How Do I Add Another Owner to My LLC?

By Rob Jennings J.D.

The passage of time can bring about waves of change in the operations of any business. Shifts in market conditions, operational costs and your own life circumstances can create a situation in which you find it advantageous to bring in new talent. When the business in question is a limited liability company (LLC), you must take certain steps to add a new owner, or "member." Doing it right will help you avoid negative tax consequences and preserve the limited liability protection that led you to organize as an LLC in the first place.

Step 1

Review your operating agreement, specifically the sections pertaining to adding a new member to the LLC. Adding a new member in violation of the operating agreement will not only get you in hot water with the other members, but in a best case scenario it will endanger the limited liability shield in the event of a lawsuit against the company. Your operating agreement may require a meeting and vote, written consent or spoken consent of all or a majority of members. If the agreement is silent as to the manner of consent, draft a simple document stating that the members intend to add this specific new member as of this specific date. If you have no operating agreement at all, you should get one at this stage.

Step 2

Amend your operating agreement to add the new member to the LLC and bind her to the provisions of the agreement. While you may draft an entirely new operating agreement, it may be sufficient to simply execute an amendment. Identify the date of the original agreement and the parties, state the date the members agreed to add the new member, and specify the sections of the original operating agreement to be amended and how they are to read now. Don't forget to classify the new member's interest. A managing member will have the right to participate in management and operations, but a non-managing member will be entitled only to a share of the profits. This difference has important tax ramifications.

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Step 3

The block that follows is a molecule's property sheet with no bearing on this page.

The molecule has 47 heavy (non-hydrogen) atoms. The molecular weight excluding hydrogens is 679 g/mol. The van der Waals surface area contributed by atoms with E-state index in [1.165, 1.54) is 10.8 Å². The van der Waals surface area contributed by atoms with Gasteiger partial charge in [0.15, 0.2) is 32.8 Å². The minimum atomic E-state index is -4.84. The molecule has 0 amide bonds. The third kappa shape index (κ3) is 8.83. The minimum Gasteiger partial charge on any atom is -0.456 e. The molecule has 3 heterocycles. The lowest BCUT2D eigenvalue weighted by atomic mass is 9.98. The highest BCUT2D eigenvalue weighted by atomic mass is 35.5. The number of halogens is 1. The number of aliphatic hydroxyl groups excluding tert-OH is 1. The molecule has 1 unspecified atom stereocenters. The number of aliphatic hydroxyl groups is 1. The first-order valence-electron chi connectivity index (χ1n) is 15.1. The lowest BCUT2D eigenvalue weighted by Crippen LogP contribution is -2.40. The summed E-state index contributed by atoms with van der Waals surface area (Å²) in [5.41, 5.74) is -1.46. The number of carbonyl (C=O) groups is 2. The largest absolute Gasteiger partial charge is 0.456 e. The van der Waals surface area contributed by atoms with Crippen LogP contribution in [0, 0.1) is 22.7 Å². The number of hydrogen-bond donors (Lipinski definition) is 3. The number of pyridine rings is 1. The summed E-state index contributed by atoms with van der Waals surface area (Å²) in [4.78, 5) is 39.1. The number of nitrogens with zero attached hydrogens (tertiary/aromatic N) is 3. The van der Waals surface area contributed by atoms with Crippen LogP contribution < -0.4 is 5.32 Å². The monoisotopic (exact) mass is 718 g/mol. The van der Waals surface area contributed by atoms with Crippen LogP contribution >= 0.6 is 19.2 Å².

Amend the articles of organization that you filed with the secretary of state or corporations when you organized your LLC. Most states have a simple form for you to fill out and submit. Indicate all changes in membership, membership interests, addresses, business purpose or registered agent for service of process. The fee for amending your articles of organization varies from state to state and should be listed on the website for the secretary of state or corporations in your jurisdiction.

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How to Add an Entity to an Existing LLC

References

Related articles

Adding Partners to an LLC

A limited liability company, or LLC, may be formed with any number of partners, called members. New members may be added for a variety of reasons, such as wanting more capital to grow the business, needing someone with expertise in a new business area, or replacing a member who has retired or resigned. The requirements for adding a new partner depend on whether the LLC has one or more members, and the state where the LLC is registered.

How to Amend an LLC Filing

As your limited liability company grows and changes over time, you may determine that you need to amend your filings. Amendment may also be required if you discover that you made a mistake on your original filing. Generally, you only need to file an amendment when making significant changes to the LLC and altering the articles of incorporation. Following the correct steps for amendment will ensure that the state is updated with accurate information about your company.

Can I Change an LLC From Members to Managers?

A limited liability company is an independent legal entity formed under your state’s laws. If you choose to organize your business as an LLC, you must also decide whether your LLC should be managed by its members or by non-member managers. While it can be a hassle to alter this decision later, you can change your management structure after you start your business.

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